By Mr. Feldman’s theory, if you come from a lower-income family or are from a minority demographic, you lack the ability to show up on time to school, complete assignments, behave in class, and do well on tests. What a message to send a group of children; no matter what you do because of where you live and how you look, you are incapable of success.
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Mr. Feldman goes on:
“Our grading must stop using points to reward or punish, but instead should teach students the connection between means of learning and the ends – how doing homework is valuable not because of how many points the teacher doles out but because those actions improve a student’s learning.”
Because intrinsic motivation is something teenagers have in abundance.
This is what one parent found when she looked through her child’s homework today. 8th grade LANGUAGE ARTS. Is this what you want your kid spending time doing in language arts?!!! Answers hidden for privacy. 1/@ConceptualJames @Moms4Liberty @iamlisalogan @kellyske @coddlethis42… pic.twitter.com/1Cl67UKhf8
— Owl of Athena (@deb_fillman) April 27, 2023
Lipstick On A Pig
There is nothing equitable about this new evaluation system. If anything, it hurts children from all backgrounds. It helps no one except teachers unions, special interest groups, and DEI contractors who profit from these terrible ideas.
When the grading scale starts out at 50 out of 100, and students have unlimited attempts to take tests with no repercussions for tardiness or late assignments, the goal is obvious – obfuscate the fact that the public education system has nothing to do with education. Furthermore, the increase in passing grades will skyrocket under a system like this because it takes little to no work to pass.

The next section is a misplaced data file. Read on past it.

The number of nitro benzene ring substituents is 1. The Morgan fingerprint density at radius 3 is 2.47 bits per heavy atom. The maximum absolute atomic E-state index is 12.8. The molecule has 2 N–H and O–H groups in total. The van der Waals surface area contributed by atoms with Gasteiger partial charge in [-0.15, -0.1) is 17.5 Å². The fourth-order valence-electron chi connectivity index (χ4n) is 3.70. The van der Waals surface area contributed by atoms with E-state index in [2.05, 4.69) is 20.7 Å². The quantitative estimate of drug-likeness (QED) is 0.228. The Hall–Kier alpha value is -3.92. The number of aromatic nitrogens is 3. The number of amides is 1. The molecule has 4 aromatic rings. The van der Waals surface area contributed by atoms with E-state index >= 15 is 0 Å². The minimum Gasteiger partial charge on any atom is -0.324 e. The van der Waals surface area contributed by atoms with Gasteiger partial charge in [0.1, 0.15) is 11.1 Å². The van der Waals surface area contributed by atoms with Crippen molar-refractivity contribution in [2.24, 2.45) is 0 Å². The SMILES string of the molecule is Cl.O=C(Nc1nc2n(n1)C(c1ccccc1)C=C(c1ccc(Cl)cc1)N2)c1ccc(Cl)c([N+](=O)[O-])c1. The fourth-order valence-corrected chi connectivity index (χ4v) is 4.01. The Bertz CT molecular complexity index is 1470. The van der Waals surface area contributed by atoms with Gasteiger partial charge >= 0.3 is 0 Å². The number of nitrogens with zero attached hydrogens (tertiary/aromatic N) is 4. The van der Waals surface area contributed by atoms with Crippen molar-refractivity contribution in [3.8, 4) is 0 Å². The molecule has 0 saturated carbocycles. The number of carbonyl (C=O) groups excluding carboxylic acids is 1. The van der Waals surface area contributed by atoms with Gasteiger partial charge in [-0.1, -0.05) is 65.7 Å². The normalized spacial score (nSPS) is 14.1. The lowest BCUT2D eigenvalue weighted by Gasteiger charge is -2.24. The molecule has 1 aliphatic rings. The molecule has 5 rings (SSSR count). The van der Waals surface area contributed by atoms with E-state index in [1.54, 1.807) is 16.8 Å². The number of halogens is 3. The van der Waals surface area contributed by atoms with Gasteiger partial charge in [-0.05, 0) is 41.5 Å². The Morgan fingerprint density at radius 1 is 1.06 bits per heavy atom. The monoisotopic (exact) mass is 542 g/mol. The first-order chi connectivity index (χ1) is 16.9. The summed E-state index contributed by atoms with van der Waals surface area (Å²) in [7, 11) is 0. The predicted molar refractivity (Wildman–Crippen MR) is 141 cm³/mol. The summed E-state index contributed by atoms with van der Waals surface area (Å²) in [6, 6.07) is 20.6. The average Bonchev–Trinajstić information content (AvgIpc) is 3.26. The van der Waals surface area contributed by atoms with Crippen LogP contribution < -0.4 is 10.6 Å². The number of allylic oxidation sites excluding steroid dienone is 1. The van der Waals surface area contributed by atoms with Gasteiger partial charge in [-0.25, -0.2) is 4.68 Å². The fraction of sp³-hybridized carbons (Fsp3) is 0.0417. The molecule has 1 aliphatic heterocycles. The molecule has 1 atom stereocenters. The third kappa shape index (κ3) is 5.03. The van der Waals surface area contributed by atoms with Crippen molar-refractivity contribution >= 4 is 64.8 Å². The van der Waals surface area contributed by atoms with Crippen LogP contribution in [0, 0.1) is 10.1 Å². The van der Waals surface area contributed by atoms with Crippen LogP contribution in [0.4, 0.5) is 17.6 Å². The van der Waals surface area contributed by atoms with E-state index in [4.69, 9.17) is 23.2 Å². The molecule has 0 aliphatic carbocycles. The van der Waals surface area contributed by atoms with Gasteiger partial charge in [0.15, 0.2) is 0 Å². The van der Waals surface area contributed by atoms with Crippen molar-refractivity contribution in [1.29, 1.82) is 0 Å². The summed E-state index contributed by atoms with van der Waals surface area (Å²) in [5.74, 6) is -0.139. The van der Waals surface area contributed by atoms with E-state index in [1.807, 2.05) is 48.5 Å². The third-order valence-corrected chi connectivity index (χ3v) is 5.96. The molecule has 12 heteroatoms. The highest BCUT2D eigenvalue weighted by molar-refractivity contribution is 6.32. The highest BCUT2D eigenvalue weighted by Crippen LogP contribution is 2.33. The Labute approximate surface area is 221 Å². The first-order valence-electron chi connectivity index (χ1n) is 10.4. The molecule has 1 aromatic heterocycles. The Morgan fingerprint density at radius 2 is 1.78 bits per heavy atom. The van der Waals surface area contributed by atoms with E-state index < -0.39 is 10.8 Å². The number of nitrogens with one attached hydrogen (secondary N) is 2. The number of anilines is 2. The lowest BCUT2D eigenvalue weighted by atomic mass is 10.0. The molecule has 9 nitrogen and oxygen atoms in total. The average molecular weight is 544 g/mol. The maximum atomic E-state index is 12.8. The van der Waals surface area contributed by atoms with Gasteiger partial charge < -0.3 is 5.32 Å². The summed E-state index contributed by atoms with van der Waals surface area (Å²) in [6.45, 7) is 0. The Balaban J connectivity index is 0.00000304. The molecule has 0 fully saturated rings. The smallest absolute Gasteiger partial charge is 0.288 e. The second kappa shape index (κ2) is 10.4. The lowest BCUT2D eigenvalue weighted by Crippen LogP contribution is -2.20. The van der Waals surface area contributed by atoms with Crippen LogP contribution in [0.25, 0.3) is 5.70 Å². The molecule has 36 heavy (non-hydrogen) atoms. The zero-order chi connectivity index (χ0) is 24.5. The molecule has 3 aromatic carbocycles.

This is undoubtedly an appealing solution for a system that is uninterested in actual education. The United States is ranked 9th in reading and 31st in math out of 79 other countries.
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Last year the National Assessment of Education Progress found the following:
- 40% of all 8th graders are failing basic math concepts
- 37% of 4th graders are performing below “basic” in reading
Ultimately the results showed the most significant declines in math for 4th and 8th graders ever. So who is to blame for failing grades and the equally failed attempts to adjust for our void in academic fervor?
Covid-19 school closure policies were designed to protect teachers unions instead of children & now we know why: Randi Weingarten was basically writing the CDC’s rules. I’ll shut down the U.S. Dept of Education & favor abolishing public school teachers unions. @rweingarten pic.twitter.com/9fThhegMne
— Vivek Ramaswamy (@VivekGRamaswamy) April 27, 2023
Don’t Look At Me!